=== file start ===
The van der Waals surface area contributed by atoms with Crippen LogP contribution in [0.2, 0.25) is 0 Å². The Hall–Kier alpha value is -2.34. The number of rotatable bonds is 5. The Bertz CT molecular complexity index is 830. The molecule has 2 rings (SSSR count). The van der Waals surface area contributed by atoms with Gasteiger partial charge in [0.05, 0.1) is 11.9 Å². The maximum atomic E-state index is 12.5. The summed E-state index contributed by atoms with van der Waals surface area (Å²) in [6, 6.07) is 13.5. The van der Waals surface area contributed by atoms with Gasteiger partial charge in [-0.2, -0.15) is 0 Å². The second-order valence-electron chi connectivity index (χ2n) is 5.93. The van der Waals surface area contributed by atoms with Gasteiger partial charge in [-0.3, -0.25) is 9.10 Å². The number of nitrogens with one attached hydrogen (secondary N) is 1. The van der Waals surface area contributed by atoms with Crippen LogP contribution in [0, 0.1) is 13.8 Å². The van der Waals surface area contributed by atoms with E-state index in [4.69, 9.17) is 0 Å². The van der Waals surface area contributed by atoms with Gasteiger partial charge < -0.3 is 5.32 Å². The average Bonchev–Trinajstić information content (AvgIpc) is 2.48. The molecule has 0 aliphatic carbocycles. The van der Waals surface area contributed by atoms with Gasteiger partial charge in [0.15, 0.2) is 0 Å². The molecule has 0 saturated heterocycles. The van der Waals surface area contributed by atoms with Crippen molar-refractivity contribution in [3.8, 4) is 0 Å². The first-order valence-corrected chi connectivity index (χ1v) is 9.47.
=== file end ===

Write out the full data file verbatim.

The van der Waals surface area contributed by atoms with Crippen LogP contribution in [0.2, 0.25) is 0 Å². The Hall–Kier alpha value is -2.34. The number of rotatable bonds is 5. The Bertz CT molecular complexity index is 830. The molecule has 2 rings (SSSR count). The van der Waals surface area contributed by atoms with Gasteiger partial charge in [0.05, 0.1) is 11.9 Å². The maximum atomic E-state index is 12.5. The summed E-state index contributed by atoms with van der Waals surface area (Å²) in [6, 6.07) is 13.5. The van der Waals surface area contributed by atoms with Gasteiger partial charge in [-0.2, -0.15) is 0 Å². The second-order valence-electron chi connectivity index (χ2n) is 5.93. The van der Waals surface area contributed by atoms with Gasteiger partial charge in [-0.3, -0.25) is 9.10 Å². The number of nitrogens with one attached hydrogen (secondary N) is 1. The van der Waals surface area contributed by atoms with Crippen LogP contribution in [0, 0.1) is 13.8 Å². The van der Waals surface area contributed by atoms with E-state index in [4.69, 9.17) is 0 Å². The van der Waals surface area contributed by atoms with Gasteiger partial charge < -0.3 is 5.32 Å². The average Bonchev–Trinajstić information content (AvgIpc) is 2.48. The molecule has 0 aliphatic carbocycles. The van der Waals surface area contributed by atoms with Gasteiger partial charge in [0.15, 0.2) is 0 Å². The molecule has 0 saturated heterocycles. The van der Waals surface area contributed by atoms with Crippen molar-refractivity contribution in [3.8, 4) is 0 Å². The first-order valence-corrected chi connectivity index (χ1v) is 9.47.